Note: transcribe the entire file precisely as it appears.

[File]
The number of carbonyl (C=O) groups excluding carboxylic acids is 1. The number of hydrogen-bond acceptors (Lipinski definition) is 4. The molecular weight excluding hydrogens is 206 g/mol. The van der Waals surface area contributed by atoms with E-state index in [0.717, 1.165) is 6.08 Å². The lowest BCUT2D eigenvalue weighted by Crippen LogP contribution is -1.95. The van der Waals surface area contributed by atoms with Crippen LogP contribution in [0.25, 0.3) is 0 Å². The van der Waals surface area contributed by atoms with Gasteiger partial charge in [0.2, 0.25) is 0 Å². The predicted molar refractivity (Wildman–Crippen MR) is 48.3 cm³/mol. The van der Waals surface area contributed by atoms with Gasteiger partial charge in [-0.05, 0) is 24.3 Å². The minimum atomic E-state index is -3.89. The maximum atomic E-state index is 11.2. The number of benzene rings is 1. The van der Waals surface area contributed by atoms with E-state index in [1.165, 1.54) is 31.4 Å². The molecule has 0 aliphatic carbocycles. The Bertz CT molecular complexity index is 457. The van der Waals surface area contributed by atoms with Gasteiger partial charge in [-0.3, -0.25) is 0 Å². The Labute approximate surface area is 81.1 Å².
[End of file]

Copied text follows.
The number of carbonyl (C=O) groups excluding carboxylic acids is 1. The number of hydrogen-bond acceptors (Lipinski definition) is 4. The molecular weight excluding hydrogens is 206 g/mol. The van der Waals surface area contributed by atoms with E-state index in [0.717, 1.165) is 6.08 Å². The lowest BCUT2D eigenvalue weighted by Crippen LogP contribution is -1.95. The van der Waals surface area contributed by atoms with Crippen LogP contribution in [0.25, 0.3) is 0 Å². The van der Waals surface area contributed by atoms with Gasteiger partial charge in [0.2, 0.25) is 0 Å². The predicted molar refractivity (Wildman–Crippen MR) is 48.3 cm³/mol. The van der Waals surface area contributed by atoms with Gasteiger partial charge in [-0.05, 0) is 24.3 Å². The minimum atomic E-state index is -3.89. The maximum atomic E-state index is 11.2. The number of benzene rings is 1. The van der Waals surface area contributed by atoms with E-state index in [1.165, 1.54) is 31.4 Å². The molecule has 0 aliphatic carbocycles. The Bertz CT molecular complexity index is 457. The van der Waals surface area contributed by atoms with Gasteiger partial charge in [-0.3, -0.25) is 0 Å². The Labute approximate surface area is 81.1 Å².